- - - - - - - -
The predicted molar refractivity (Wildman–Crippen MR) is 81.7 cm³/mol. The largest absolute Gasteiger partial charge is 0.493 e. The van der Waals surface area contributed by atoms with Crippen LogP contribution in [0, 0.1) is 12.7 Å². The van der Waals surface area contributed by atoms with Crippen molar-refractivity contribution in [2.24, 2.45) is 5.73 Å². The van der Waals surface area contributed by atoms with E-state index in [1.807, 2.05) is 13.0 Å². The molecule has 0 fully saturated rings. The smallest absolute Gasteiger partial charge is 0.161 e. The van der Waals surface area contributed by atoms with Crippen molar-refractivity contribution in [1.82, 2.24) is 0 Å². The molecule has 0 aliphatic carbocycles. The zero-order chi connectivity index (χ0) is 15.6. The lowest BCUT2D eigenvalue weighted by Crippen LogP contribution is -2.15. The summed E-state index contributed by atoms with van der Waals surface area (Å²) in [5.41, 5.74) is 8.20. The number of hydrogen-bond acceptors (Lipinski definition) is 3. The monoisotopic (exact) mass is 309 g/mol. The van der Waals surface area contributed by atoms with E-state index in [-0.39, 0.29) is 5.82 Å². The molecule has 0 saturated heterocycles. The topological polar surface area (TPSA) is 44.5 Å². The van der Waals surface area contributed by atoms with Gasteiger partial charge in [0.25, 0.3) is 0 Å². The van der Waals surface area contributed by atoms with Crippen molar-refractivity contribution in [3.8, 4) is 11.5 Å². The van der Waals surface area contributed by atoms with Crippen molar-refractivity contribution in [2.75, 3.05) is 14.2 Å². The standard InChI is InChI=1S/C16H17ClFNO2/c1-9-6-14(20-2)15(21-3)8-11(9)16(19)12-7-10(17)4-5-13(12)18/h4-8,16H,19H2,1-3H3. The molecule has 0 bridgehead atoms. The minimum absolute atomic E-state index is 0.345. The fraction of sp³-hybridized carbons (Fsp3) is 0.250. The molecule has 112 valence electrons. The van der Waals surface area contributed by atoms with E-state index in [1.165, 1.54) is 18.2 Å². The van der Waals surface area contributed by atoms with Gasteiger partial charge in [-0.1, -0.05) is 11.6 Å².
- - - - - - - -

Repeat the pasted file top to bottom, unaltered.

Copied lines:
The predicted molar refractivity (Wildman–Crippen MR) is 81.7 cm³/mol. The largest absolute Gasteiger partial charge is 0.493 e. The van der Waals surface area contributed by atoms with Crippen LogP contribution in [0, 0.1) is 12.7 Å². The van der Waals surface area contributed by atoms with Crippen molar-refractivity contribution in [2.24, 2.45) is 5.73 Å². The van der Waals surface area contributed by atoms with E-state index in [1.807, 2.05) is 13.0 Å². The molecule has 0 fully saturated rings. The smallest absolute Gasteiger partial charge is 0.161 e. The van der Waals surface area contributed by atoms with Crippen molar-refractivity contribution in [1.82, 2.24) is 0 Å². The molecule has 0 aliphatic carbocycles. The zero-order chi connectivity index (χ0) is 15.6. The lowest BCUT2D eigenvalue weighted by Crippen LogP contribution is -2.15. The summed E-state index contributed by atoms with van der Waals surface area (Å²) in [5.41, 5.74) is 8.20. The number of hydrogen-bond acceptors (Lipinski definition) is 3. The monoisotopic (exact) mass is 309 g/mol. The van der Waals surface area contributed by atoms with E-state index in [-0.39, 0.29) is 5.82 Å². The molecule has 0 saturated heterocycles. The topological polar surface area (TPSA) is 44.5 Å². The van der Waals surface area contributed by atoms with Gasteiger partial charge in [0.25, 0.3) is 0 Å². The van der Waals surface area contributed by atoms with Crippen molar-refractivity contribution in [3.8, 4) is 11.5 Å². The van der Waals surface area contributed by atoms with Crippen molar-refractivity contribution in [2.75, 3.05) is 14.2 Å². The standard InChI is InChI=1S/C16H17ClFNO2/c1-9-6-14(20-2)15(21-3)8-11(9)16(19)12-7-10(17)4-5-13(12)18/h4-8,16H,19H2,1-3H3. The molecule has 0 bridgehead atoms. The minimum absolute atomic E-state index is 0.345. The fraction of sp³-hybridized carbons (Fsp3) is 0.250. The molecule has 112 valence electrons. The van der Waals surface area contributed by atoms with E-state index in [1.165, 1.54) is 18.2 Å². The van der Waals surface area contributed by atoms with Gasteiger partial charge in [-0.1, -0.05) is 11.6 Å².